Tuesday, January 29, 2013

In the interest of driveability ...

I am unable to find the original use for this image 
 If it's yours, please let me know for proper credit! 
I managed to avoid another deer strike yesterday on my way to town. I thought it best not to wreck our remaining mode of transportation. There were three of them this time and they were CRAZY! First they darted onto the road, then back onto the grassy slope from whence they came, then they did some weird deer dance before they retreated.

I watched the dance from the rear-view mirror, having safely made it past them.

The state of West Virginia increased the hunting limit last deer season, but they could certainly raise the antlerless limit again, if the number of deer still roaming the landscape is any indication.

(And you thought I was one of those "ban all the guns" types. Not at all … BUT! You don't need a war machine to kill a deer. Do you? DO YOU?)

You are more likely to hit a deer with a vehicle in West Virginia – your chances are 1 in 40 – than in any other of these United States. Best place to avoid them? Hawaii. Deer migrate from October through December, increasing the chance of a collision, but I'm beginning to wonder if climate change might be extending the migration period. I'm sure a lot more freezers could be filled if the season were extended to January.

Remember that recent shell casing photo I posted? I didn't go into detail about what was beside it, but since it fits with today's topic, well, it was … get ready … a dead doe. My husband, who was walking with me that day, figured the animal had been injured and someone had put it out of it misery. I mentioned it to my dentist yesterday, who is an avid sportsman (that's a polite way of saying he likes to shoot deer). The casing was stamped '.45 AUTO,' which Dr. Denture said were used ONLY by the game warden.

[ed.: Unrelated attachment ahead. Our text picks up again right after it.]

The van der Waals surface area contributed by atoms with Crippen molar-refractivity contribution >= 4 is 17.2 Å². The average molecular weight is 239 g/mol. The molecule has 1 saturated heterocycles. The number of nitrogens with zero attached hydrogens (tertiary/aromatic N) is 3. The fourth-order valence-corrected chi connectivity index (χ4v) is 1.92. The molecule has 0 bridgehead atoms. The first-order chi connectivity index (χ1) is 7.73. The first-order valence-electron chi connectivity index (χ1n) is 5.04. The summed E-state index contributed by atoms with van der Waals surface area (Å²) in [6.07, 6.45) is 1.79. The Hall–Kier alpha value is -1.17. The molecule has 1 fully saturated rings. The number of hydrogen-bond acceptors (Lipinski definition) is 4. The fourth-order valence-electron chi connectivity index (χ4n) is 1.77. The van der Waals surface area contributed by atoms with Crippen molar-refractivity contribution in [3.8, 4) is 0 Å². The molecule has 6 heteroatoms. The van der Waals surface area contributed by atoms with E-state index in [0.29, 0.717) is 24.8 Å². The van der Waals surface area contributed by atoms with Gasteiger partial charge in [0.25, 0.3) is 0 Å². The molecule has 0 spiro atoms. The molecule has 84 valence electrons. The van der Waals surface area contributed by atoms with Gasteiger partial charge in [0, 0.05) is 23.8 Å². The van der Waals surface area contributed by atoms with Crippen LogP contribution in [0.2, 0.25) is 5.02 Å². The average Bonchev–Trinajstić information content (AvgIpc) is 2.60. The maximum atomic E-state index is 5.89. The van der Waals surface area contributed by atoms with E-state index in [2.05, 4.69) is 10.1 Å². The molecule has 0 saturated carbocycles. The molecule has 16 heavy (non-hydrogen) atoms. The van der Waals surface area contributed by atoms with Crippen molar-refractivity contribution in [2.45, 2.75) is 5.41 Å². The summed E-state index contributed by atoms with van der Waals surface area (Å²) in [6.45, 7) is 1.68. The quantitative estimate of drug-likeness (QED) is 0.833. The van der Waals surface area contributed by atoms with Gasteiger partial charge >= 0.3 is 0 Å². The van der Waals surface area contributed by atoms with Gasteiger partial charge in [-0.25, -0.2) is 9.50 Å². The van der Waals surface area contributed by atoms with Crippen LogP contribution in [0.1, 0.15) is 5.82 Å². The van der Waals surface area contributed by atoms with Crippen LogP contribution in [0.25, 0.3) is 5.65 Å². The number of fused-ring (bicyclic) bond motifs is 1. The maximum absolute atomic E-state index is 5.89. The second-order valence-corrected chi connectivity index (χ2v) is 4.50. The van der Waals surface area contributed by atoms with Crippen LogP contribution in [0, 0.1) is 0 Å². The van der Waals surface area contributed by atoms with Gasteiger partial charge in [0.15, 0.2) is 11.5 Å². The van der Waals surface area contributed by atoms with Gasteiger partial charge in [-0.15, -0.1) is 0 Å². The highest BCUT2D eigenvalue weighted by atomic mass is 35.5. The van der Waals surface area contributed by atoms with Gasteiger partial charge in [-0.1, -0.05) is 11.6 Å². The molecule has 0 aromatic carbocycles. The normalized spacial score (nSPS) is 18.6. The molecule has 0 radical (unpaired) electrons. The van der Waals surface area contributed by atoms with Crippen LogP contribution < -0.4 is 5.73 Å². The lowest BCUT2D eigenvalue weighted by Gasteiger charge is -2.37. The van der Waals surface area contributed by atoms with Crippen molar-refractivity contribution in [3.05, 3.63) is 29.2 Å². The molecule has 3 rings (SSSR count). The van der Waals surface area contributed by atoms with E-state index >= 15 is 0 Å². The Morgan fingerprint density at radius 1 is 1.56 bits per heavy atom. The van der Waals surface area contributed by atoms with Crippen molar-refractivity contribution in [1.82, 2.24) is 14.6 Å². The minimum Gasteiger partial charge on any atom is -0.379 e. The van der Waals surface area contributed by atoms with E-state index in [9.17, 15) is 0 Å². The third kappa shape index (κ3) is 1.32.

(I have my doubts about that, but I'm no sportsman. At any rate, the good doctor thought our mercy-killing theory was probably correct. He also probably thought, "What a waste of good venison!")

We'll find out today whether my car will be repaired or declared a total loss. I'm hoping for repair. Diandra commented yesterday that the deer fur stuck to the hood would be a good thing for insurance purposes in Germany. Turns out that's true here in West Virginia, as well.

Because of the "nature of the accident," we don't have to pay a deductible. If they fix it, our only cost is wear and tear on our collective psyches. That would be great, and that's what I'm hoping for. I'd hate to lose all my cool Obama bumper stickers. If the insurance adjustor says it's totaled, well, a 2007 Ford Escape with 120,000 miles doesn't have much book value.

Just sayin'.


Vickie said...

I had no idea about the fur verification, very interesting. If you are buying a new one anyway, whatever the value, you are that much ahead and it is done (I am very much about being done).

Kati Smith said...

It's good to know the odds of hitting a deer in West Virginia. We are thinking of driving through this spring. Thanks for the info, Debbi! Hope you get good news.

Fyi, if you are ever driving in Newfoundland, watch out for MOOSE. The island province is OVERRUN with them. Sadly, many humans and moose have lost their lives due to auto-moose contacts.

denise said...

My cousin lives in Alaska and there you can put your name on a list for moose road kill. She was a single mother of 4, and I seem to recall that there were income limits etc to be sure it went to families who needed it. Not sure how they determined what meat was usable etc. or if the program still exists, but it was an interesting concept. Maybe the Alaskan cold weather made it more practical than in the lower 48.